Tanks for the help. German Chancellor Olaf Scholz announced today that Berlin will send Leopard 2 tanks to Ukraine—and allow other European nations to send their own. President Joe Biden then announced that the United States will in turn send its own M1 Abrams tanks. What difference will these deliveries make on the battlefield as Russia’s invasion nears the one-year mark? What does Germany’s move, after much delay, signal about its approach to the war effort? Our experts are rumbling in.
TODAY’S EXPERT REACTION COURTESY OF
- John Herbst (@JohnEdHerbst): Senior director of the Eurasia Center and former US ambassador to Ukraine
- Chris Skaluba (@ACScowcroft): Director of the Scowcroft Center’s Transatlantic Security Initiative and former principal director for European and NATO policy at the US Defense Department
- Leah Scheunemann (@LeahScheun): Deputy director of the Scowcroft Center for Strategy and Security’s Transatlantic Security Initiative and former Pentagon official focused on international security policy
- Daniel Fried (@AmbDanFried): Weiser family distinguished fellow and former US ambassador to Poland
Treads on the ground
- The tanks are a “significant step forward” in the race to arm Ukraine, John tells us, and the timing is critical.
- With Russia making “minor gains” near Bakhmut and Soledar in eastern Ukraine, as well as launching “small offensive operations in the Zaporizhzhia region,” John says, “the tanks will help Ukraine defend its positions with fewer casualties in both locations. They will also prove invaluable if Moscow launches a major offensive from Belarus or elsewhere this year—something that Ukraine’s intelligence services expect.”
- And if the promised tanks arrive in the next few months (which is no sure thing), they could be a part of Ukraine’s next big push, John adds: “On the flat terrain in Ukraine’s east and south, they could spearhead the counteroffensive.”
- Those will need to be Leopards, because the thirty-one pledged US Abrams tanks won’t be arriving soon. Leah points out that the Abrams will be drawn from the Ukraine Security Assistance Initiative, “which is on a longer timeline and a pot intentionally meant to secure Ukraine over the long term. This isn’t the decisive assistance needed for spring offensives.”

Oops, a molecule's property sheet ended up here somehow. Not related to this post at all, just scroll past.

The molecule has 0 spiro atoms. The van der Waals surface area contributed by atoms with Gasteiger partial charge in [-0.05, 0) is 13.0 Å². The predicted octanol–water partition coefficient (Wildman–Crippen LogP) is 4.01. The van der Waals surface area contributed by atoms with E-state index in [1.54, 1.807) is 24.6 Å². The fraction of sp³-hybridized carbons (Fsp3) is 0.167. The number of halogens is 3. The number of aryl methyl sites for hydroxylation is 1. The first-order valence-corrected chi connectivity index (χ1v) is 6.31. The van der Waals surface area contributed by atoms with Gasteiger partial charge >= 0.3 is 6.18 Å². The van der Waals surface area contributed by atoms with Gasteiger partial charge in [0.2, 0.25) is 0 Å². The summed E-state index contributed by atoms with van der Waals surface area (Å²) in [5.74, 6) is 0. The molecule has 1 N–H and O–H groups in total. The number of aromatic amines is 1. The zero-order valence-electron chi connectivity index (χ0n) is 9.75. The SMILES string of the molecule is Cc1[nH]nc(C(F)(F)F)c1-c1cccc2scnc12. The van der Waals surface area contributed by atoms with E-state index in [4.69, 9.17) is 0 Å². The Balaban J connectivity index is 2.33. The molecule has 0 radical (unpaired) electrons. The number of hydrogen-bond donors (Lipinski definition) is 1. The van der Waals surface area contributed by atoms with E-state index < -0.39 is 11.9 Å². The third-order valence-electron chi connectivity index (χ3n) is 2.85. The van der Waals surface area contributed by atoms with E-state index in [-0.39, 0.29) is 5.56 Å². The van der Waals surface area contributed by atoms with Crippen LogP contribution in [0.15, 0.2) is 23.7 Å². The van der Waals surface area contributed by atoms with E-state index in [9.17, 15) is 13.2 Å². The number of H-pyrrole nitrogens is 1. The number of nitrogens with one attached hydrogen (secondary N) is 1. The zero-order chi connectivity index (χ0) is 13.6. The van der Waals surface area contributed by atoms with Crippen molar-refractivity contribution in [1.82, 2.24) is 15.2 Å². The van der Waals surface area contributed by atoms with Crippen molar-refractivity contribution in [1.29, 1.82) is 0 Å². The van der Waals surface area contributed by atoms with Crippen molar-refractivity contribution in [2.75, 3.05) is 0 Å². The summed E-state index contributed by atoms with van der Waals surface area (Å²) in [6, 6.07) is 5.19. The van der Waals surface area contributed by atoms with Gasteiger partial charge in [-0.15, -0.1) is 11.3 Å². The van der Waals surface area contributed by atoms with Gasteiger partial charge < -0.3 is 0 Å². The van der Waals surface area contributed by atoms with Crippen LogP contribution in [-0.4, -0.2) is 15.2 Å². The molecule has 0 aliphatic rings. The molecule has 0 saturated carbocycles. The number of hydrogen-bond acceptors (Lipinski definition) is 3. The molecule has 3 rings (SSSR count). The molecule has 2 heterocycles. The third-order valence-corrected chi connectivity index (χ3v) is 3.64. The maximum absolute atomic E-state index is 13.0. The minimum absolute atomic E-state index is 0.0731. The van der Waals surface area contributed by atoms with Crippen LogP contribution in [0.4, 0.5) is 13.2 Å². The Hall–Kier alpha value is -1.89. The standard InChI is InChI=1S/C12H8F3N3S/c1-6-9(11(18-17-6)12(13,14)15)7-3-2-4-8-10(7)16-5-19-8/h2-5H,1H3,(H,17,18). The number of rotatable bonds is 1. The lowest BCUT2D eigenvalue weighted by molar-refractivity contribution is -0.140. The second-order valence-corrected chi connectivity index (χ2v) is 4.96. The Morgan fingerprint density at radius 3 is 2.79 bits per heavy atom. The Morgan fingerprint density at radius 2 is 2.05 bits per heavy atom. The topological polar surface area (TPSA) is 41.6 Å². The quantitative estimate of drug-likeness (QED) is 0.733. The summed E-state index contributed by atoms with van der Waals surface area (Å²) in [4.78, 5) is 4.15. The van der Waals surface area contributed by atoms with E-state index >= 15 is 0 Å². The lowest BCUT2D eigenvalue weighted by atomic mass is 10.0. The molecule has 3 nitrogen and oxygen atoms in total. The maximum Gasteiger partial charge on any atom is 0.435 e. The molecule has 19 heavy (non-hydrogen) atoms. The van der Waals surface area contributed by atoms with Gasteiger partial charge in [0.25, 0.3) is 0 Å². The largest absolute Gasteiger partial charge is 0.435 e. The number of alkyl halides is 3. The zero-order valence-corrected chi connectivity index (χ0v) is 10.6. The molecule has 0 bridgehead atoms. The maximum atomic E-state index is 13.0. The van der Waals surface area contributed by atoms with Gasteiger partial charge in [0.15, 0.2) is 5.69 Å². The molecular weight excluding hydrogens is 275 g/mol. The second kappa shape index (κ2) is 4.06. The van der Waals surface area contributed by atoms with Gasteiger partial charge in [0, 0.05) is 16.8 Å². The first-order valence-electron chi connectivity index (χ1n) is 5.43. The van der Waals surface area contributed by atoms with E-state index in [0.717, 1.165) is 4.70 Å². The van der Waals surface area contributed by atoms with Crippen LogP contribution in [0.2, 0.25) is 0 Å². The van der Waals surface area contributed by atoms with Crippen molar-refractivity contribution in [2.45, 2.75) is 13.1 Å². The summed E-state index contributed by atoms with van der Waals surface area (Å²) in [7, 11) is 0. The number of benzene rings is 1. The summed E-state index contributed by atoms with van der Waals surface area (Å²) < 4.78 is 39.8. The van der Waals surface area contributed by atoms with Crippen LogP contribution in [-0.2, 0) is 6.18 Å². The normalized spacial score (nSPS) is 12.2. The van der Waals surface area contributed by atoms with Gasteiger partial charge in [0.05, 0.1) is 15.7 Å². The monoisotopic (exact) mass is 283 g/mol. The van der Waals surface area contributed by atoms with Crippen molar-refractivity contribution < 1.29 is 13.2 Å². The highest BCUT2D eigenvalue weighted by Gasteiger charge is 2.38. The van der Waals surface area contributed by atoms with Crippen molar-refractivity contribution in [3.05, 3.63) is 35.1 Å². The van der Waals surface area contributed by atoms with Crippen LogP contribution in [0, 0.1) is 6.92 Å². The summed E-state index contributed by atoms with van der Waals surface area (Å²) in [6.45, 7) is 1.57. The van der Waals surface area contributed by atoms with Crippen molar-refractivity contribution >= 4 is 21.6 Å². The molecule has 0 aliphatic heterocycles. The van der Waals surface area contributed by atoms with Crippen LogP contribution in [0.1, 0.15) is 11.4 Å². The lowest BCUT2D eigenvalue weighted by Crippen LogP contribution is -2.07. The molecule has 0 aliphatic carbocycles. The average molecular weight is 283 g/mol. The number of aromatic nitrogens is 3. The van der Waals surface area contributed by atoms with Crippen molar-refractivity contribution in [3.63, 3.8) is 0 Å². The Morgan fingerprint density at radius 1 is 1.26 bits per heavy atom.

- But Leah says these delays should not be cause for concern in Kyiv. They are, rather, a signal of US long-term backing: “This package could take months to arrive, will take months to train on, and would likely include sustainment and repair assistance for the future—further solidifying the promise of US support for Ukraine’s victory.”
- In recent weeks, the intensifying public squabbling over whether to send the tanks had exposed divisions in the West. “Ukraine clearly believed that the tactical advantages the tanks will provide on the battlefield were worth the risk of public infighting among Ukraine’s supporters,” Chris says. “It looks like that bet has paid out.”
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- The pressure was greatest on Germany, with Ukrainian President Volodymyr Zelenskyy and allied countries—particularly Poland, Dan points out—pressing for the Leopards. In Dan’s view, “the Germans were working through the collapse of their long-held assumptions about Russia, namely that dialogue was always the answer and cooperation was achievable.”
- While the outside pressure mattered, Dan says Berlin acted because “Germans could see for themselves what Putin’s Russia has become: a bloodthirsty aggressor bent on conquest and killing.”
- The move signifies a new approach to Russia across the West, Dan argues: “That policy starts with support for Ukraine on the battlefield and in the future, and realism about Russia as an adversary that needs to be contained and weakened so it can no longer start wars or otherwise commit aggression.”
The next ask
- The tanks are welcome, but “Zelenskyy will no doubt return to his successful playbook to pressure allies for more,” such as longer-range artillery and fighter jets, Chris says.
- That dynamic contributed to Germany’s “brake-pumping,” Chris said, based on Berlin’s “misguided belief” that it could control whether the war escalates. “The intensity of this most recent debate suggests Zelenskyy’s balancing act will only become more difficult as he keeps pushing for help.” And any serious disagreement among allies represents a “strategic victory for the Kremlin,” he adds.
- Long-range artillery and missiles—with a range up to three hundred kilometers—“would enable a fast and successful counteroffensive,” John says, by enabling Ukraine to hit Russian logistical centers that are set up just outside the current artillery range.
- “At some point, Washington will likely relent and send these systems,” John tells us. “But the delay only increases the cost for Ukraine in casualties and lengthens the war. The United States can and should do better.”